Dar es Salaam. Tanzania is to pay a Japanese contractor, Konoike, Sh116 billion after a court in the United States confirmed a decision by the International Court of Arbitration (ICC) requiring Tanzania to settle outstanding payment on a road construction contract.
According to court documents seen by The Citizen, Konoike has been awarded by the court after Tanzanian attorneysfailed to timely respond to a petition in which Konoikesought confirmation of the award.
The deadline for Tanzania to respond to Konoike’s petition passed without response, prompting clerk of the United States District Court for the District of Columbia to declare Tanzania in default.
The development gave room for Konoike to seek for entry of a default judgment.
Defendants in the petition were the Ministry of Works, Tanzania National Road Agency (Tanroads), the Ministry of Transport and the Attorney General (AG), according to the court documents.
In deciding whether to set aside a default judgment, US Judge Richard Leon who presided over the matter considered whether (i) the default was willful, (ii) a set aside would prejudice plaintiff and (iii) the alleged defence was meritorious.
“I do not doubt Tanzania’s good faith in this regard, but a finding of bad faith is not a necessary predicate to the conclusion that a defendant acted ‘willfully.’” said the judge at the March 6 ruling.
The dispute arises from a contract Konoike entered into with the Tanzanian Ministry of Works in 2003 for the upgrade a 79-mile stretch of road between Dodoma and Manyoni.
After a series of delays and disputes, Konoike terminated the contract in 2008, having completed most of the anticipated work.
The contractor then initiated arbitration, seeking payments due under the contract, compensation for delays and disruption to the project, and costs arising from the contract’s termination.
Tanzania participated in the arbitration but ultimately lost. In 2016, the ICC awarded Konoike contract damages of Sh20.7 billion, $38.9 million (approx. Sh89. 4 billion) and Japanese Yen 324, 734, 551 (approx. Sh6.83 billion), all totaling Sh116. 93 billion.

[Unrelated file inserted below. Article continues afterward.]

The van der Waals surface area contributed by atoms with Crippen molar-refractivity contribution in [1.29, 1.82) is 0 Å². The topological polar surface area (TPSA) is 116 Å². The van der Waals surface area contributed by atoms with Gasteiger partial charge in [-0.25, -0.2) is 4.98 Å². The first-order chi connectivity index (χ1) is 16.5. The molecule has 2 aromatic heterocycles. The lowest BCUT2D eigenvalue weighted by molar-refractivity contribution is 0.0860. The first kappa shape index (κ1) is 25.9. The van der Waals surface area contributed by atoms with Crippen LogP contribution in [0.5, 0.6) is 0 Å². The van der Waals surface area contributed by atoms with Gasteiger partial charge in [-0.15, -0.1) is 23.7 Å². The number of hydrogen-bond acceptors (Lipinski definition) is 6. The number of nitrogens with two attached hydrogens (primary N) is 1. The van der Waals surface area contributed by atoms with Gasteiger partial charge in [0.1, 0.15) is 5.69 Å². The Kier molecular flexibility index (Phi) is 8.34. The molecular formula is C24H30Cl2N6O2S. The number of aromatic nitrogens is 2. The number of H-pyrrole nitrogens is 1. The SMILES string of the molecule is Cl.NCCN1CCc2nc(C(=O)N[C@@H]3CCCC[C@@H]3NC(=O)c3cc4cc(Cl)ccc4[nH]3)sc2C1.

In an effort to enforce the arbitral award, Konoike then petitioned the US court to confirm the award in September, 2017.
However, a three month deadline for Tanzania to respond to Konoike’s petition at the US court passed (in January 2018) without any response, allowing clerk of the court to declare Tanzania in default. In March, Konoike moved for entry of default judgment.
Tanzania participated in the case shortly after it was served with the motion for default judgment, and opposed the motion for default judgment, pleading with the court to set it aside.
Tanzania acknowledged that it was aware of the case but explained it did not immediately respond to Konoke’s petition because it believed in good faith that a prompt settlement would be possible.
Four top government officials in the ministries of Justice and Constitution Affairs and that of Foreign Relations declined to comment on the matter when contacted by The Citizen on Monday.
The Constitutional and Legal Affairs minister, Augustine Mahiga, was not ready to comment because he had not been handed over the new docket. “I have not been handed over this docket, it would be better if you ask the former minister or permanent secretary,” he said.
The permanent secretary in the ministry of Justice and Constitutional Affairs, Prof Sifuni Mchome, on the other hand, threw the ball to the solicitor general. “These are issues to do with the solicitor general and the AG,” he said.
Solicitor General, Dr Clement Mashamba, when reached for comment, said; “In all matters, particularly on foreign affairs, the spokesperson is always the minister. Our job is to represent the government and not do media engagement,” said Dr Mashamba.
The Attorney General, Adelardus Kilangi, on his part,told The Citizen; “Normally, the AG is not the government spokesperson. He deals with technical legal issues and advise the government accordingly, responsibilities are shared like that.” he told The Citizen on Monday.
However, the state-run newspaper, Daily News quoted him yesterday as saying that the government is currently engaged in negotiations with Konoike and the agreed terms will be signed soon.
“So, what the American court has done is not new; it is just to recognize what was decided by the ICC,” he was quoted by the Daily News as saying, adding that the decision has come as the negotiations between the government and Konoike were at an advanced stage.